Finding Helen’s Chest Voice (Episode 2)

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In the last episode, me and Helen were looking for her chest voice. She had, and has, a stunning top range which was capable of great expression and versatility. But where was her chest voice?

The problem was most noticeable in the middle of her voice. The middle C to the G above it – territory usually held by the chest voice in female voices – had been invaded. She was beginning her head voice at almost the lowest point possible, where it was barely more than a whimper.

But why was her chest voice not able to fight back? It had been routed by a persistent and pernicious habit: that she began the start of her notes too softly.

This exercise helps to firm up the beginning of chest voice notes, while making sure they don’t get pushed hard enough to harm the voice or create bad habits. It also contains reference to the puppy exercise – so here’s a puppy!

Puppy-Beagle

And, just in case you don’t get the reference:

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Inside Matt’s Studio: The Ultimate Vocal Warm-Down

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It’s happened to all of us: you’ve been speaking all day, or you go on a night out, or you stretch for that top note, and…

BAM. Voice gone. You might feel like something’s stuck in your throat. Or something’s grating every time you speak. Or for singers, you might feel your head voice has vanished or diminished.

People understand warming up, but what they don’t understand is warming down. This is just as important. Just as your biceps tense up after too much exercise, so do your vocal folds. If you leave that tension to settle in, you’ll lose your voice. Because so often, people lose their voice the day after their big gig, not the day itself.

That’s because the tension has been left to settle in, it’s that bedding-in period that does the damage.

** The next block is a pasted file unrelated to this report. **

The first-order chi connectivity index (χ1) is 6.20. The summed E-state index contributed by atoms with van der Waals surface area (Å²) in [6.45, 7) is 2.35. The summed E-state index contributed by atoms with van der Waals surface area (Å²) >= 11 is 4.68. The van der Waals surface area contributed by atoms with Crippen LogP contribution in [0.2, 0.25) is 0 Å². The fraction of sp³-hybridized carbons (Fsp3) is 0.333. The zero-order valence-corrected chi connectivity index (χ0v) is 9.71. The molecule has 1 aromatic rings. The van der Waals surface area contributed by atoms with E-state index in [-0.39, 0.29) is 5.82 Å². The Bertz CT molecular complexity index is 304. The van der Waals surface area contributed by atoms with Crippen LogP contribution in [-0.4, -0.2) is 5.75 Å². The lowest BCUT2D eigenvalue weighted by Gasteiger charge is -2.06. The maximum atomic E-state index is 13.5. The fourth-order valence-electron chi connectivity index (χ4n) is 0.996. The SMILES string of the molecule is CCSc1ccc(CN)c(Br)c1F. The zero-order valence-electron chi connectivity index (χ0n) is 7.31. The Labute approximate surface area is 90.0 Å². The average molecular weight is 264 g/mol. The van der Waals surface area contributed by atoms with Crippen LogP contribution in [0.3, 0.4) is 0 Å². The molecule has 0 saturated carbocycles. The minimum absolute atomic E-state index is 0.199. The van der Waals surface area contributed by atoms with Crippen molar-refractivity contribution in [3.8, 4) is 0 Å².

So we need to catch that tension before it embeds itself too deeply into your voice. And this exercise, done with my female student ‘I’, is a killer. It both relaxes the extrinsic muscles of the larynx and helps to chill out the vocal folds.

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Above, you can see a diagram of the muscles around the larynx, just to help orient you. The larynx is the white bit, and the muscles we’re working on are the red bits. Best of luck!

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Inside Matt’s Studio: Articulation – S’s and Z’s

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As an elocution tutor, sometimes I see students with colourful accents. They rarely come as colourful as B’s. Israeli-Russian heritage with elements of American? Pfff.

But, at the end of the day, everything’s only a few sounds away from Received Pronunciation (RP). Here, we talk about S and Z sounds – a crucial battleground for anyone with Eastern European heritage. RP has a deceptive amount of Z’s, as you hear in the clip.

For clarification, the hand gestures we use are:

The Z Sound: Pinching one finger to the thumb, close in towards the body.

The S Sound: Pinching one finger to the thumb, far out from the body.

The news article we used is this one, about Adele.

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Matt’s 5-Minute Tips: A Confident Breath

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When it comes to speaking, beginning is half the battle. If the oft-quoted research is to be believed, the first impression your audience makes of you obscures everything that follows. Your first words, if they falter, fault the whole.